06 November 2017
This week I have joined the 60,000 people that have made the journey to Lisbon for what the organizers call: ‘Davos for geeks’.
Namely, Web Summit 2017.
I’ll share some perspectives on the conference later but to start I have already been struck by the sheer diversity of delegates attending.
For too long my industry, the tech industry, has felt like the playground of university educated, middle aged, white men. But here in Lisbon I am encouraged by the diversity that can clearly be seen among the faces of delegates, exhibitors and speakers.
Women are present in significant numbers. Not yet 50/50 for sure. But Web Summit has a far more balanced representation than at most tech conferences.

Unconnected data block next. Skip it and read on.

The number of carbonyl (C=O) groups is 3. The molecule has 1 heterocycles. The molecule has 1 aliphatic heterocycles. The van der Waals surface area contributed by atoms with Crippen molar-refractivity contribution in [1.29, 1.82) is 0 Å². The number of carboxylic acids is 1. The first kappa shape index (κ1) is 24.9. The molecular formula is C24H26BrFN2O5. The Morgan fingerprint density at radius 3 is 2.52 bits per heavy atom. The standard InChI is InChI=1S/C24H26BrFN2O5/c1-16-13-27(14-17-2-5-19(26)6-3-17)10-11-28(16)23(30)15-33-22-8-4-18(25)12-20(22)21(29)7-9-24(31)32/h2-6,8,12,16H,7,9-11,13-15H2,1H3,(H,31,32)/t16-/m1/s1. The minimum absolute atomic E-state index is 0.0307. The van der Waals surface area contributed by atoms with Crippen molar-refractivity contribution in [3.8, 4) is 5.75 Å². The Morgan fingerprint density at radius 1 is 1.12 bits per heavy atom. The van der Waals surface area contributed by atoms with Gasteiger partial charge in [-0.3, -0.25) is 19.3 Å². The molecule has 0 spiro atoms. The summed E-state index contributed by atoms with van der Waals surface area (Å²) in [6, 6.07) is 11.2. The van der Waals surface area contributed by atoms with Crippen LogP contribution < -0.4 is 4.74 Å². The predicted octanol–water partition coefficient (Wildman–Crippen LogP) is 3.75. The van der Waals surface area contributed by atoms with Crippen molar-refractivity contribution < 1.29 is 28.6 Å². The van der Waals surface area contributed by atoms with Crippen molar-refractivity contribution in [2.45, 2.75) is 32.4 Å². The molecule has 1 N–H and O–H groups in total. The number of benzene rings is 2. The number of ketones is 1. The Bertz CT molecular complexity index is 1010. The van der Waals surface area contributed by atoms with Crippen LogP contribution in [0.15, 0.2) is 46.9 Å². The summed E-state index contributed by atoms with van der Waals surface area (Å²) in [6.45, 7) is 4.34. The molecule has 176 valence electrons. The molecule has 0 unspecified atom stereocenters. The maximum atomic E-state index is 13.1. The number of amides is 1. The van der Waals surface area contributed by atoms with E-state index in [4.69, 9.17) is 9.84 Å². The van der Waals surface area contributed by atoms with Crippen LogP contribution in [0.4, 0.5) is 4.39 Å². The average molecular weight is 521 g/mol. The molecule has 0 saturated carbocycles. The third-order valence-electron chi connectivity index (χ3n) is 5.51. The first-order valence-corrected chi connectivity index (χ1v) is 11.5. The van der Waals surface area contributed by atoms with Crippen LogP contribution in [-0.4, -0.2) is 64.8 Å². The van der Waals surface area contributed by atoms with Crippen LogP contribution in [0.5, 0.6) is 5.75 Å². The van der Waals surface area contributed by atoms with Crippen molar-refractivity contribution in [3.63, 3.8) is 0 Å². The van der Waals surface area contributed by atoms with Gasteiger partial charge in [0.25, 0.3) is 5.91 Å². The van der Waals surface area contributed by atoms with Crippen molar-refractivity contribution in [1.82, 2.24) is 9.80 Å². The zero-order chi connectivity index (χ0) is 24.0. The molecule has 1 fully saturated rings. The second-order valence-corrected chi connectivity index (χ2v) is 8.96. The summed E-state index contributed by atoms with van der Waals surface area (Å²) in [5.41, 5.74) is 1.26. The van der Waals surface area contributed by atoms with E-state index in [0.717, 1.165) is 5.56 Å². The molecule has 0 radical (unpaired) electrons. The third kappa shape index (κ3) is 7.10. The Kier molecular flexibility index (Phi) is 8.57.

The number of countries represented also means the Summit is blessed with a range of experiences and perspectives from many diverse communities.
Finally, the Summit is not only the domain of Millennials and GenZers, many age groups are represented. There are even some university educated, middle aged, white men...
Aside from resolving the significant issues of fairness and representation, why does diversity matter?
Innovation and technology have the potential to improve all lives. Imbalances of age, gender or race should not be allowed to inhibit creativity. And great ideas are simply far more likely to flow from the presence of many diverse contributors.
In a session on how marketing is changing in the digital era, advertising guru Sir John Hegarty (the H in BBH), made a pertinent comment on marketing, but one that also plays well more broadly, “without diversity, creativity starts to dry up.”